What To Do When Baby Cries When Put Down
Newborn babies are cute and cuddly. They want to be held, and you want to hold them. But there will be times as a new parent in the first year that you need to put your baby down. You might want to hold your baby 24/7, but sometimes, you have to walk away to grab something you need.
What if your baby cries the moment you put them down? The answer to this depends on your baby’s age. The amount of time your baby needs to be held will change throughout the first year.
There are many common reasons for a fussy baby, so let’s look at why babies might cry at certain stages and what parents might be able to do to help soothe them.
The Fourth Trimester: What You Need To Know
In the early months, you will spend much of your time cuddling and swaddling your sleepy newborn baby. For a newborn baby, the first three months of life outside the womb is a big adjustment.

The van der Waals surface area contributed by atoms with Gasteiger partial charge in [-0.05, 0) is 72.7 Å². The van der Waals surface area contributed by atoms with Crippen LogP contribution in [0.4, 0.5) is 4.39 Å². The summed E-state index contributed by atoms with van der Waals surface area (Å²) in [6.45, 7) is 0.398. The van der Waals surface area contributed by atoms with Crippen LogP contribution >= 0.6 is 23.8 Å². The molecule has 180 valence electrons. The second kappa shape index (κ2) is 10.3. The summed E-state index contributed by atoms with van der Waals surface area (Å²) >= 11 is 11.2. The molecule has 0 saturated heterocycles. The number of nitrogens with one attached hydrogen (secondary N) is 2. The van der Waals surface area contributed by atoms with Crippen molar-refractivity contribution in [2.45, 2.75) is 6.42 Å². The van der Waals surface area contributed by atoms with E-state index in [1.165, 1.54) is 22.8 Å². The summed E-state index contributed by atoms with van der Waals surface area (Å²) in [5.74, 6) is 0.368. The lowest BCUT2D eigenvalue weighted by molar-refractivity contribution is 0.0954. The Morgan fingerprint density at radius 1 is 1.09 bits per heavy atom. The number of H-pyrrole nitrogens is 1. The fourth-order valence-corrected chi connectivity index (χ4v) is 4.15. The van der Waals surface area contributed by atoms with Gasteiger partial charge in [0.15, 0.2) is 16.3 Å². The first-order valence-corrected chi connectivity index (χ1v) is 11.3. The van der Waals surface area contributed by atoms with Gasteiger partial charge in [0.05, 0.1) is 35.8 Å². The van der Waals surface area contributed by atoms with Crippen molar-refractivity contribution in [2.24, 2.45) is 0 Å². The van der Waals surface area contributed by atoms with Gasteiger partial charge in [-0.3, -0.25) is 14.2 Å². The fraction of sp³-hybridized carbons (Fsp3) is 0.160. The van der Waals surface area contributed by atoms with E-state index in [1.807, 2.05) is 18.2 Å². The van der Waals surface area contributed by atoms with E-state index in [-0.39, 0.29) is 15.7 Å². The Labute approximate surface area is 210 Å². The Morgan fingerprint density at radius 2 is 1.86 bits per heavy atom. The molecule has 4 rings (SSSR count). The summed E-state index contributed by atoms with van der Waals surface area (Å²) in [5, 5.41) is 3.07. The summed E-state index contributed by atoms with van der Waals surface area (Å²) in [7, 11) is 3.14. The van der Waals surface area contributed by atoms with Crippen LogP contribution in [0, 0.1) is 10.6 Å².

Some pediatricians call this the fourth trimester because they believe that, if babies could, they would choose to stay in the womb. Newborns sleep most of the time in the fourth trimester — for roughly 14 to 17 hours of every 24 hours.
In these early months, babies between one and three months old might be fussy when they are not held or swaddled. Swaddling is one way to help babies feel emotionally secure, but make sure to follow safe sleeping practices in regards to swaddling.
Check If It’s Colic
If your baby seems to suffer from extreme fussiness and excessive crying, your baby might have colic. Pediatrics identifies a baby as suffering from colic if they cry for three hours or more in a day, for multiple days in a week, for multiple weeks in a row.
Speak to your healthcare provider if you think your baby is experiencing this. However, this generally affects babies in the first six weeks. It should naturally decline between four and six months old.
Try Some Skin-to-Skin Contact
Babies need and thrive from skin-on-skin contact with their parents. Skin-to-skin contact helps babies relax, regulate their body temperature, and form secure attachments.